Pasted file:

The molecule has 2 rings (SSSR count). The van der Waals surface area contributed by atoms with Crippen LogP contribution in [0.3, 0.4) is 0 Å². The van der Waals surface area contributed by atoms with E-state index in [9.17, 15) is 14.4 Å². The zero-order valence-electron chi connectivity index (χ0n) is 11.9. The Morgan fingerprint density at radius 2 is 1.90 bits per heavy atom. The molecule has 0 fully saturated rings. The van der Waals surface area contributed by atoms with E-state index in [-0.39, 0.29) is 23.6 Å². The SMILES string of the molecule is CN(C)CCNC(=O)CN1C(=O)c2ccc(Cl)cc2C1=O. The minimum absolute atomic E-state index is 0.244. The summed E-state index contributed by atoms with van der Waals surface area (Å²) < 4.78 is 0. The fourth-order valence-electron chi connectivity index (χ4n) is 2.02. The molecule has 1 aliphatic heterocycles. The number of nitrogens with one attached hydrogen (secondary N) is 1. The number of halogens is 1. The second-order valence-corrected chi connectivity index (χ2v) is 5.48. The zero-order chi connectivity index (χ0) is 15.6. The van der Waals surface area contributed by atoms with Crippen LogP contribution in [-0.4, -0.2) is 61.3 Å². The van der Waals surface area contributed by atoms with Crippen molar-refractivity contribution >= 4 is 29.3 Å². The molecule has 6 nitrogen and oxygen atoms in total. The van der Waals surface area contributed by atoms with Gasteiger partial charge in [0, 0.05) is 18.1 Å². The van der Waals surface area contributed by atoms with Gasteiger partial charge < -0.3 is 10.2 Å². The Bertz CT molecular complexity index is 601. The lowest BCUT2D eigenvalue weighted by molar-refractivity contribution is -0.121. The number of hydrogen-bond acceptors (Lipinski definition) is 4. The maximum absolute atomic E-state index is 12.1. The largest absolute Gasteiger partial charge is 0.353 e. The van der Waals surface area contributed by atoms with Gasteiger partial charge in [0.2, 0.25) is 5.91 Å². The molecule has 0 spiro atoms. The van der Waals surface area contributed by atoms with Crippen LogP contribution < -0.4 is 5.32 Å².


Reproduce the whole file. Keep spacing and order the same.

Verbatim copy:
The molecule has 2 rings (SSSR count). The van der Waals surface area contributed by atoms with Crippen LogP contribution in [0.3, 0.4) is 0 Å². The van der Waals surface area contributed by atoms with E-state index in [9.17, 15) is 14.4 Å². The zero-order valence-electron chi connectivity index (χ0n) is 11.9. The Morgan fingerprint density at radius 2 is 1.90 bits per heavy atom. The molecule has 0 fully saturated rings. The van der Waals surface area contributed by atoms with E-state index in [-0.39, 0.29) is 23.6 Å². The SMILES string of the molecule is CN(C)CCNC(=O)CN1C(=O)c2ccc(Cl)cc2C1=O. The minimum absolute atomic E-state index is 0.244. The summed E-state index contributed by atoms with van der Waals surface area (Å²) < 4.78 is 0. The fourth-order valence-electron chi connectivity index (χ4n) is 2.02. The molecule has 1 aliphatic heterocycles. The number of nitrogens with one attached hydrogen (secondary N) is 1. The number of halogens is 1. The second-order valence-corrected chi connectivity index (χ2v) is 5.48. The zero-order chi connectivity index (χ0) is 15.6. The van der Waals surface area contributed by atoms with Crippen LogP contribution in [-0.4, -0.2) is 61.3 Å². The van der Waals surface area contributed by atoms with Crippen molar-refractivity contribution >= 4 is 29.3 Å². The molecule has 6 nitrogen and oxygen atoms in total. The van der Waals surface area contributed by atoms with Gasteiger partial charge in [0, 0.05) is 18.1 Å². The van der Waals surface area contributed by atoms with Gasteiger partial charge < -0.3 is 10.2 Å². The Bertz CT molecular complexity index is 601. The lowest BCUT2D eigenvalue weighted by molar-refractivity contribution is -0.121. The number of hydrogen-bond acceptors (Lipinski definition) is 4. The maximum absolute atomic E-state index is 12.1. The largest absolute Gasteiger partial charge is 0.353 e. The van der Waals surface area contributed by atoms with Gasteiger partial charge in [0.2, 0.25) is 5.91 Å². The molecule has 0 spiro atoms. The van der Waals surface area contributed by atoms with Crippen LogP contribution < -0.4 is 5.32 Å².